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Thursday, January 15, 2009

US Airways Flight 1549

I've been following aviation for a while now; my dad is a retired pilot for US Airways, where he flew the 737 (he may have flown you at one time, if you flew in the 1990s). I myself completed ground school last year and have a few hours flight training time in a Cessna 150.

What the heck... this latest the most amazing story... a swept wing dual engine commercial jet at just over 3,000 feet loses power in both engines. This is almost certainly a recipe for disaster, and yet here's the news reporting no casualities and a successful "ditch" (a technical term meaning it isn't a crash but a controlled water landing) into the Hudson. This is really something. At roughly 200 knots a plane of that size with even partial engine failure will require an immediate nose down (i.e., it can't keep climbing!). And with the catastrophic engine failure on flight 1549 there's no routing to an alternate airport, and the pilot, Chesley Burnett "Sully" Sullenberger III, has no time to do much of anything. He initiates a bank (while losing altitude quickly, I would imagine), and kisses it down on the Hudson with no fuselage failure, and with 155 people (2 pilots, 3 flight attendants, and 150 passengers) alive. "Nice job" doesn't really capture the moment. This is just simply amazing.

Incidentally, I asked my father once if he ever had a scare when flying commercial for US Air (this conversation happened in November 2001, after a 757 crashed shortly after takeoff from JFK, no survivors). He responded, in his usual matter-of-fact fashion, that he had only one scare. In a blizzard, taking off from Philadelphia. The planes had been grounded for a while, and finally they got a green light to go, which I think was "green" for reasons not entirely explainable by safety criteria alone (management, losing money, saying get the planes up in the sky).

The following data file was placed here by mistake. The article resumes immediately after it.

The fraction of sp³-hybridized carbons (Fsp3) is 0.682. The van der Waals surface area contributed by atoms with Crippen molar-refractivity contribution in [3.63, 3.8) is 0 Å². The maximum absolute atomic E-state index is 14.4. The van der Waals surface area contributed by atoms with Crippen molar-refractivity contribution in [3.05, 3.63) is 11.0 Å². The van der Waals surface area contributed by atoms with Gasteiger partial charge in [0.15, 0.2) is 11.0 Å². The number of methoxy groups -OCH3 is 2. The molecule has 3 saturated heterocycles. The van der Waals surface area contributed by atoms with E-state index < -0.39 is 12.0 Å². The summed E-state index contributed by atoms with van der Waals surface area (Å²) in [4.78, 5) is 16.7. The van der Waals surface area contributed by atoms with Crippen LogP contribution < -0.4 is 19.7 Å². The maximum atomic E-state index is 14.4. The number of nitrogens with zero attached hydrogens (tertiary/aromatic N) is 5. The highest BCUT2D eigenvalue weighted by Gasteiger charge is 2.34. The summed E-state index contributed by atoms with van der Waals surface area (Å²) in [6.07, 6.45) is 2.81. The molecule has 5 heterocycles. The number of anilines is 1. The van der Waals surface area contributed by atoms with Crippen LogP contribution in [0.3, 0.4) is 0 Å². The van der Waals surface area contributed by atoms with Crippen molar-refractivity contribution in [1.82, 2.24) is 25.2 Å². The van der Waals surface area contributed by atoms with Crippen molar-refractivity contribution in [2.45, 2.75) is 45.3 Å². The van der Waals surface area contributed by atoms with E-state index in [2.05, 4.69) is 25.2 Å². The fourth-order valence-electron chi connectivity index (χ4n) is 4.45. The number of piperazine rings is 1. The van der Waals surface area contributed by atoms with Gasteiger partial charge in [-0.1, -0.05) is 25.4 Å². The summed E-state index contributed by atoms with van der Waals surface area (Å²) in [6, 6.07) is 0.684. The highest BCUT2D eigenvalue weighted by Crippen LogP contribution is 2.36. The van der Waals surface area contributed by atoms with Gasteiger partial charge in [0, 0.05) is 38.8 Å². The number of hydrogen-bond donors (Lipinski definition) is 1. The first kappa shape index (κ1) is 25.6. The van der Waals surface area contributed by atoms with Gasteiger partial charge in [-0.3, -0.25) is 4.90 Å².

Taking off in a blizzard. Next time you do it, remember this: the turbines in a jet can "flame out" when ingesting liquid, which means effectively that they, well, flame out, like a candle no longer lit. A severe enough storm such as a blizzard can literally extinguish the jet engines (it's rare, but it can happen). This is effectively what happened to my father, except the engines didn't extinguish, they "burped", as he put it.

Taking off, there's a speed that, once reached, requires that the pilot attempt to get the aircraft airborn, called "V1". The crew on the Philly takeoff had reached V1, and so had nothing left to do but cross their fingers, sitting on burping jets in a blizzard with hundreds of people on board, hoping that the engines wouldn't flame out.

I asked what dad and the other pilot said to each other later, and he just said they looked at each other and took a breath, and that was that. Well, dad's a pilot.

Congrats to the pilot on 1549! All lived (except the geese).

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